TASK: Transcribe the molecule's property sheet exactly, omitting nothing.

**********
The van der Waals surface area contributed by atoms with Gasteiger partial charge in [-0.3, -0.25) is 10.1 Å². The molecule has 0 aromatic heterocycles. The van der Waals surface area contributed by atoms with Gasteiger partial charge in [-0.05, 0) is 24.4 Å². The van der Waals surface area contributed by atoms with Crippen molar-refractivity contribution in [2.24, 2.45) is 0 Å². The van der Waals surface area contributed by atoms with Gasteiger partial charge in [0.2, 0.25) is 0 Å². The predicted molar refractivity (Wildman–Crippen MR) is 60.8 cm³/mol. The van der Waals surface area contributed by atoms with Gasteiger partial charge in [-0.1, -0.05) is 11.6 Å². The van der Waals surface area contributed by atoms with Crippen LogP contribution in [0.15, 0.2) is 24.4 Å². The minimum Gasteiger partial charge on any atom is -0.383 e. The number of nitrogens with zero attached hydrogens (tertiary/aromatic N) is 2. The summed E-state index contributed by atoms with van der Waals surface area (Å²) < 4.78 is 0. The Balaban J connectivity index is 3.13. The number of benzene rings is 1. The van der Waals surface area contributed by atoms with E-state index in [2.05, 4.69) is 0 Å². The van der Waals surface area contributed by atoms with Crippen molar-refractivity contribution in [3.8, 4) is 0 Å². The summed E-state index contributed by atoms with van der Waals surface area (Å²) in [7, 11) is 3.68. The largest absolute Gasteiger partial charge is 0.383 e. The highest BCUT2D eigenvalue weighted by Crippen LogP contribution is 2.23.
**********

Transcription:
The van der Waals surface area contributed by atoms with Gasteiger partial charge in [-0.3, -0.25) is 10.1 Å². The molecule has 0 aromatic heterocycles. The van der Waals surface area contributed by atoms with Gasteiger partial charge in [-0.05, 0) is 24.4 Å². The van der Waals surface area contributed by atoms with Crippen molar-refractivity contribution in [2.24, 2.45) is 0 Å². The van der Waals surface area contributed by atoms with Gasteiger partial charge in [0.2, 0.25) is 0 Å². The predicted molar refractivity (Wildman–Crippen MR) is 60.8 cm³/mol. The van der Waals surface area contributed by atoms with Gasteiger partial charge in [-0.1, -0.05) is 11.6 Å². The van der Waals surface area contributed by atoms with Crippen LogP contribution in [0.15, 0.2) is 24.4 Å². The minimum Gasteiger partial charge on any atom is -0.383 e. The number of nitrogens with zero attached hydrogens (tertiary/aromatic N) is 2. The summed E-state index contributed by atoms with van der Waals surface area (Å²) < 4.78 is 0. The Balaban J connectivity index is 3.13. The number of benzene rings is 1. The van der Waals surface area contributed by atoms with E-state index in [2.05, 4.69) is 0 Å². The van der Waals surface area contributed by atoms with Crippen molar-refractivity contribution in [3.8, 4) is 0 Å². The summed E-state index contributed by atoms with van der Waals surface area (Å²) in [7, 11) is 3.68. The largest absolute Gasteiger partial charge is 0.383 e. The highest BCUT2D eigenvalue weighted by Crippen LogP contribution is 2.23.